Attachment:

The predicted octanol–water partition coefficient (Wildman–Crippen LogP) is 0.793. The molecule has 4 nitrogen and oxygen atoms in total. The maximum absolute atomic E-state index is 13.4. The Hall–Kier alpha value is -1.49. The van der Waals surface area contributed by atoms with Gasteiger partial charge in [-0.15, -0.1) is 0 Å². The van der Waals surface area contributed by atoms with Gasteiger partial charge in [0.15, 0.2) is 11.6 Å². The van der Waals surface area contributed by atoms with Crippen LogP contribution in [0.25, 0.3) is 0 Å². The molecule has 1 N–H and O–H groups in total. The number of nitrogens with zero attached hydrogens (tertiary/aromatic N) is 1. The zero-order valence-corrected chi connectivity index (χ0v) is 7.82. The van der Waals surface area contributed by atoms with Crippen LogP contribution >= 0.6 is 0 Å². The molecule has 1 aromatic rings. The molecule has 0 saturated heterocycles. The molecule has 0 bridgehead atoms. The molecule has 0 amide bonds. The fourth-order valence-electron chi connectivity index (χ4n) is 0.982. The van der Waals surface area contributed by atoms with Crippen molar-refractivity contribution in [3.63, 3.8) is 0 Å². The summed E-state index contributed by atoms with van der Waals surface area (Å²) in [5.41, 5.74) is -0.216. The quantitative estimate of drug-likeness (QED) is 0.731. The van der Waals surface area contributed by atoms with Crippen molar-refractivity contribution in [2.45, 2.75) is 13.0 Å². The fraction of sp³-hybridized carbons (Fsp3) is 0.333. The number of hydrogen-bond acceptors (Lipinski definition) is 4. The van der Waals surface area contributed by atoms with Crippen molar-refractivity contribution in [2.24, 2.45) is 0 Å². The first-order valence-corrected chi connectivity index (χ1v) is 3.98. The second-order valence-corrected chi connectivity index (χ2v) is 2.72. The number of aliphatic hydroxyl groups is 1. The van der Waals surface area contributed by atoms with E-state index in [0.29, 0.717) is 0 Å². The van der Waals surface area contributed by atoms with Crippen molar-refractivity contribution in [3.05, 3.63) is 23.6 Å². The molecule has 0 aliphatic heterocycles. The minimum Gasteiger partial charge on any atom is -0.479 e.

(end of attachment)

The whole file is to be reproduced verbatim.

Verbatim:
The predicted octanol–water partition coefficient (Wildman–Crippen LogP) is 0.793. The molecule has 4 nitrogen and oxygen atoms in total. The maximum absolute atomic E-state index is 13.4. The Hall–Kier alpha value is -1.49. The van der Waals surface area contributed by atoms with Gasteiger partial charge in [-0.15, -0.1) is 0 Å². The van der Waals surface area contributed by atoms with Gasteiger partial charge in [0.15, 0.2) is 11.6 Å². The van der Waals surface area contributed by atoms with Crippen LogP contribution in [0.25, 0.3) is 0 Å². The molecule has 1 N–H and O–H groups in total. The number of nitrogens with zero attached hydrogens (tertiary/aromatic N) is 1. The zero-order valence-corrected chi connectivity index (χ0v) is 7.82. The van der Waals surface area contributed by atoms with Crippen LogP contribution >= 0.6 is 0 Å². The molecule has 1 aromatic rings. The molecule has 0 saturated heterocycles. The molecule has 0 bridgehead atoms. The molecule has 0 amide bonds. The fourth-order valence-electron chi connectivity index (χ4n) is 0.982. The van der Waals surface area contributed by atoms with Crippen molar-refractivity contribution in [3.63, 3.8) is 0 Å². The summed E-state index contributed by atoms with van der Waals surface area (Å²) in [5.41, 5.74) is -0.216. The quantitative estimate of drug-likeness (QED) is 0.731. The van der Waals surface area contributed by atoms with Crippen molar-refractivity contribution in [2.45, 2.75) is 13.0 Å². The fraction of sp³-hybridized carbons (Fsp3) is 0.333. The number of hydrogen-bond acceptors (Lipinski definition) is 4. The van der Waals surface area contributed by atoms with Crippen molar-refractivity contribution in [2.24, 2.45) is 0 Å². The first-order valence-corrected chi connectivity index (χ1v) is 3.98. The second-order valence-corrected chi connectivity index (χ2v) is 2.72. The number of aliphatic hydroxyl groups is 1. The van der Waals surface area contributed by atoms with E-state index in [0.29, 0.717) is 0 Å². The van der Waals surface area contributed by atoms with Crippen molar-refractivity contribution in [3.05, 3.63) is 23.6 Å². The molecule has 0 aliphatic heterocycles. The minimum Gasteiger partial charge on any atom is -0.479 e.